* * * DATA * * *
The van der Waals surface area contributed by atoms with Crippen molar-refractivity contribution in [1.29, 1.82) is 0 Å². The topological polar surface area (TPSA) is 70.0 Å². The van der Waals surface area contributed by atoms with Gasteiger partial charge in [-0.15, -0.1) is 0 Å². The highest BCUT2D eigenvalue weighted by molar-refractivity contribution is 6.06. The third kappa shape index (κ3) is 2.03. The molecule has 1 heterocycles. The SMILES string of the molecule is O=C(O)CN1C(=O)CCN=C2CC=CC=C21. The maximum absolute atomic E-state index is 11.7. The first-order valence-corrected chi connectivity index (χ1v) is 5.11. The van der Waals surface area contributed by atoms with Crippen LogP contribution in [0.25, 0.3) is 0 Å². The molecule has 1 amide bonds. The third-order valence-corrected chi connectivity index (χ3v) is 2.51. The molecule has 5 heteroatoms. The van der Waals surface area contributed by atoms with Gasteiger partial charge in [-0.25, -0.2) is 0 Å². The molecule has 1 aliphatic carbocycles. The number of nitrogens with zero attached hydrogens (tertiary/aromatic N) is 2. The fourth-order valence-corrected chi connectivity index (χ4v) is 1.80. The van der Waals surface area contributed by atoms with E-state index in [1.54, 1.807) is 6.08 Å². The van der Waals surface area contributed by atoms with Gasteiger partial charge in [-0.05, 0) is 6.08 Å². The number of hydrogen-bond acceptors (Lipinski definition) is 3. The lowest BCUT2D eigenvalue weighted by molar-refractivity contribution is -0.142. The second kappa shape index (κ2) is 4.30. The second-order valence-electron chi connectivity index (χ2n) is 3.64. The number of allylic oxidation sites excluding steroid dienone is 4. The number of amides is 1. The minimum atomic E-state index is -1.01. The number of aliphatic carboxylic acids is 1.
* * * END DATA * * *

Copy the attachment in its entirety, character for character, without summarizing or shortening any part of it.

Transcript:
The van der Waals surface area contributed by atoms with Crippen molar-refractivity contribution in [1.29, 1.82) is 0 Å². The topological polar surface area (TPSA) is 70.0 Å². The van der Waals surface area contributed by atoms with Gasteiger partial charge in [-0.15, -0.1) is 0 Å². The highest BCUT2D eigenvalue weighted by molar-refractivity contribution is 6.06. The third kappa shape index (κ3) is 2.03. The molecule has 1 heterocycles. The SMILES string of the molecule is O=C(O)CN1C(=O)CCN=C2CC=CC=C21. The maximum absolute atomic E-state index is 11.7. The first-order valence-corrected chi connectivity index (χ1v) is 5.11. The van der Waals surface area contributed by atoms with Crippen LogP contribution in [0.25, 0.3) is 0 Å². The molecule has 1 amide bonds. The third-order valence-corrected chi connectivity index (χ3v) is 2.51. The molecule has 5 heteroatoms. The van der Waals surface area contributed by atoms with Gasteiger partial charge in [-0.25, -0.2) is 0 Å². The molecule has 1 aliphatic carbocycles. The number of nitrogens with zero attached hydrogens (tertiary/aromatic N) is 2. The fourth-order valence-corrected chi connectivity index (χ4v) is 1.80. The van der Waals surface area contributed by atoms with E-state index in [1.54, 1.807) is 6.08 Å². The van der Waals surface area contributed by atoms with Gasteiger partial charge in [-0.05, 0) is 6.08 Å². The number of hydrogen-bond acceptors (Lipinski definition) is 3. The lowest BCUT2D eigenvalue weighted by molar-refractivity contribution is -0.142. The second kappa shape index (κ2) is 4.30. The second-order valence-electron chi connectivity index (χ2n) is 3.64. The number of allylic oxidation sites excluding steroid dienone is 4. The number of amides is 1. The minimum atomic E-state index is -1.01. The number of aliphatic carboxylic acids is 1.